Today, Boxing Day is a mega shopping event, part of the December – January consumer-spending frenzy. In Canada, it is the busiest shopping day of the year. However, Boxing Day used to have a very different meaning.
Originating in England in the Middle Ages, Boxing Day was traditionally a time for wealth redistribution in a manner benefitting the least advantaged. Although its exact origins are unknown, there are several theories:
• Every Church had an Alms Box which was used to collect donations for the poor. This box was always opened and its contents distributed on the day after Christmas.
• Servants had to serve their masters on Christmas Day, but had the next day off to visit their families. The lords and ladies of the manor would give each servant a box containing gifts and leftover food to take home.
• Before every voyage, a priest would place a donations box on every great sailing ship. To ensure a safe journey, members of the crew would put money in the box, which was sealed up when the ship set sail. If the voyage was successful, the box was given to the priest who would distribute the contents to the poor at Christmas.
CONSUMERISM – IT’S KILLING US!
A consumer society equates personal happiness with the purchase of material possessions. It is a widespread cultural belief in capitalist societies that more and more STUFF brings happiness and well-being.
A culture of consumerism consumes – uses up, destroys, squanders – the earth’s resources: resources that make our lives possible.
• The manufacture and transport of all that stuff we buy requires plenty of energy. Most of that energy comes from fossil fuels which pollute the earth’s atmosphere with CO2 emissions. Rising CO2 levels in the earth’s atmosphere are the main cause of climate change.
• Fossil fuel production, as well as the manufacture of goods, pollutes water supplies.
• Vast rain forests are destroyed to make way for cattle ranches, plantations, and mines, the products of which are sold mainly to North Americans.
• Much of the stuff we buy is tossed out shortly after purchase, and ends up in ever-expanding landfills.
ALTERNATIVES TO SHOPPING OR HOW TO FIND TRUE HAPPINESS
Studies show that, after basic needs are met, real happiness comes, not from all that stuff we buy, but rather from such things as ●fulfilling social relation-ships ●intellectual engagement ●community involvement ●creative activities ●simple exercise ●mental and spiritual enrichment ●contact with nature.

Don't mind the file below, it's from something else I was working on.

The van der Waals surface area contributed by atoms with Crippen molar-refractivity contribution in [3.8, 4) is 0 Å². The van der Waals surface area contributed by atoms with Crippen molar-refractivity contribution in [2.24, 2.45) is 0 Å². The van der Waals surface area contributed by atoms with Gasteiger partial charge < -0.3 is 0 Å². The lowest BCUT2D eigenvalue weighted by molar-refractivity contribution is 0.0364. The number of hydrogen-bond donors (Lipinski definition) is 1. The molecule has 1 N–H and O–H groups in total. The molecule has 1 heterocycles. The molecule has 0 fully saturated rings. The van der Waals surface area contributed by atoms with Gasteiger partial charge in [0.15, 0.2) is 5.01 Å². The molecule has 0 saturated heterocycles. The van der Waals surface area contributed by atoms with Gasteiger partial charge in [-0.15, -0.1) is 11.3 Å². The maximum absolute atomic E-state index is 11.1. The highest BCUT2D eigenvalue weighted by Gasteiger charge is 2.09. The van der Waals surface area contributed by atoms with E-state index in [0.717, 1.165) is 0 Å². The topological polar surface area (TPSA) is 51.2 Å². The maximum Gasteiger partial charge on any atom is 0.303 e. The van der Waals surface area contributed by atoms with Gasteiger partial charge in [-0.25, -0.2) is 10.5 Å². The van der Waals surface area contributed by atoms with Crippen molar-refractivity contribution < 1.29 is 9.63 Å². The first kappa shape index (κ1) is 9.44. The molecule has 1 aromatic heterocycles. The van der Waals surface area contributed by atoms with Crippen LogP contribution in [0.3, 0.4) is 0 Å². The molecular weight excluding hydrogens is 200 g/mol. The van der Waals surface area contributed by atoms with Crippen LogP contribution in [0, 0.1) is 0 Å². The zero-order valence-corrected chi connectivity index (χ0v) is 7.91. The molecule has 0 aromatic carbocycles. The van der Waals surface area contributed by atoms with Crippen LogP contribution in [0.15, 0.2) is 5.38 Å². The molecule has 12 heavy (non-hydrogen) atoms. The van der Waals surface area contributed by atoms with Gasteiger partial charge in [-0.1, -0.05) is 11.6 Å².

We can get out of the rat race by putting a stop to unnecessary shopping.
REINVENTING BOXING DAY
Our culture of consumerism has brought about an environmental catastrophe. One way to turn the situation around would be to reinvent Boxing Day.
At one point, Boxing Day was about wealth redistribution as a way to a more equal society. Let’s stop shopping and take back that earlier version of December 26. Then, just as retailers are keen to do for the sake of profit, let’s make every day of the year Boxing Day in order to save the planet.
A QUIZ FOR SHOPPERS
5 QUESTIONS TO ASK OURSELVES EVERY TIME WE GO SHOPPING
1. Do I really need it?
2. How long will it last?
3. Could I borrow it from a friend or family member?
4. Can I get it second hand?
5. What resources have been used to produce it?
A MORE EQUAL AND A MORE JUST SOCIETY
Like England in the Middle Ages, our society suffers from massive inequality. Shockingly and shamefully, today 1 in 7 Canadian children lives in poverty.
A reinvented Boxing Day/Year will address this issue. But we need to update the charity model of wealth redistribution used in the Middle Ages and replace it with a 21st century justice model.
What the federal government can do:
● Restore the income tax rate. 30 years ago the top federal income tax rate for the wealthiest was 43%. Today it’s only 29%.
● Restore the corporate tax rate. 20 years ago the federal corporate tax rate was 36%. Today it’s 15%, the lowest since 1938.
● Develop a long-term national program to create and maintain affordable housing and provide it with adequate funding.
● Provide proper funding for First Nations education.
● Introduce high quality universal early childhood education.
What you and I can do:
● Join a group working for environmental and social justice. Studies show that activists are healthier and happier!
HELP FOR THE RECOVERING CONSUMER
BOOKS – available at Regina Public Library
●Kingslover, Barbara. Flight Behaviour (novel)
●McQuaig, Linda. All You Can Eat: Greed, Lust and the New Capitalism (social criticism)
●Reverend Billy and the Church of Stop Shopping
●The Compact, a movement to buy nothing new beyond necessities for one year.
Earth provides enough to satisfy every man’s need, but not every man’s greed. – Mahatma Gandhi